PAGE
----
Witchcraft Acts

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In England, Scotland, Wales, and Ireland a succession of Witchcraft Acts have governed witchcraft and provided penalties for its practice, or (in later years) for pretending to practice it.

Witchcraft Act 1542[edit]

Religious tensions in England during the 16th and 17th centuries resulted in the introduction of serious penalties for witchcraft. Henry VIII's Act of 1542 (33 Hen. VIII c. 8) was the first to define witchcraft as a felony, a crime punishable by death and the forfeiture of the convicted felon's goods and chattels.[1] It was forbidden to:

... use devise practise or exercise, or cause to be devysed [sic] practised or exercised, any Invovacons or cojuracons [sic] of Sprites witchecraftes enchauntementes or sorceries to thentent [sic?] to fynde [sic] money or treasure or to waste consume or destroy any persone [sic] in his bodie membres, or to pvoke [provoke] any persone to unlawfull love, or for any other unlawfull intente or purpose ... or for dispite of Cryste, or for lucre of money, dygge up or pull downe any Crosse or Crosses or by such Invovacons or cojuracons of Sprites witchecraftes enchauntementes [sic] or sorceries or any of them take upon them to tell or declare where goodes stollen [sic?] or lost shall become ...[2]

The Act also removed a right known as benefit of clergy from those convicted of witchcraft, a legal device that spared anyone from hanging who was able to read a passage from the Bible.[2] This statute was repealed by Henry's son, Edward VI, in 1547.[3]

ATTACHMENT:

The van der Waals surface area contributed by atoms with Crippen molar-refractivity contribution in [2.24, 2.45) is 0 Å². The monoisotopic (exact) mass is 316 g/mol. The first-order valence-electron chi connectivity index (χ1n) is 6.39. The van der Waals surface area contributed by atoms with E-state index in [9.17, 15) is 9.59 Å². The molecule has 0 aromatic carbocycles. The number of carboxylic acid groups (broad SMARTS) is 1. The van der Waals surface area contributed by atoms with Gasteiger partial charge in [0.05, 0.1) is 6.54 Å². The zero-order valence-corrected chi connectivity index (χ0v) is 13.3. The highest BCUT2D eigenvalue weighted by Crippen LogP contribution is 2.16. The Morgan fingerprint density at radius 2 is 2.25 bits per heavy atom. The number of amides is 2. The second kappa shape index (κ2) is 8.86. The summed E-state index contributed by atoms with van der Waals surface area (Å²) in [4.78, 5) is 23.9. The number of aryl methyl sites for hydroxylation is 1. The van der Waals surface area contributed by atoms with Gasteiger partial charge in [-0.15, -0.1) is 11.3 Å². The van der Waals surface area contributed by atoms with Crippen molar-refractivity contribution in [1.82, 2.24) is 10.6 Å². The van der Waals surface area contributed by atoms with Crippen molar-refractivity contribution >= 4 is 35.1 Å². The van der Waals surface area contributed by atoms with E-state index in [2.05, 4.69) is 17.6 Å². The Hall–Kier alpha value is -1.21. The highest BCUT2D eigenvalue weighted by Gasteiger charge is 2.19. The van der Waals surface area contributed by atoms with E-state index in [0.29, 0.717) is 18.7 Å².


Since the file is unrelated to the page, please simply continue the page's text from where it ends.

Witchcraft Act 1562[edit]

An Act Against Conjurations, Enchantments and Witchcrafts (5 Eliz. I c. 16) was passed early in the reign of Elizabeth I. It was in some respects more merciful towards those found guilty of witchcraft than its predecessor, demanding the death penalty only where harm had been caused; lesser offences were punishable by a term of imprisonment. The Act provided that anyone who should "use, practise, or exercise any Witchcraft, Enchantment, Charm, or Sorcery, whereby any person shall happen to be killed or destroyed", was guilty of a felony without benefit of clergy, and was to be put to death.[4]

Scottish Witchcraft Act 1563[edit]

Under the Scottish Witchcraft Act 1563 both the practice of witchcraft and consulting with witches were capital offences.[5] This Act stayed on Scottish statute books until repealed as a result of a House of Lords amendment to the bill for the post-union Witchcraft Act 1735.[6]

Witchcraft Act 1604[edit]

In 1604, the year following James' accession to the English throne, the Elizabethan Act was broadened to bring the penalty of death without benefit of clergy to any one who invoked evil spirits or communed with familiar spirits. The Act's full title was An Act against Conjuration, Witchcraft and dealing with evil and wicked spirits, (2 Ja. I c. 12).[7] It was this statute that was enforced by Matthew Hopkins, the self-styled Witch-Finder General.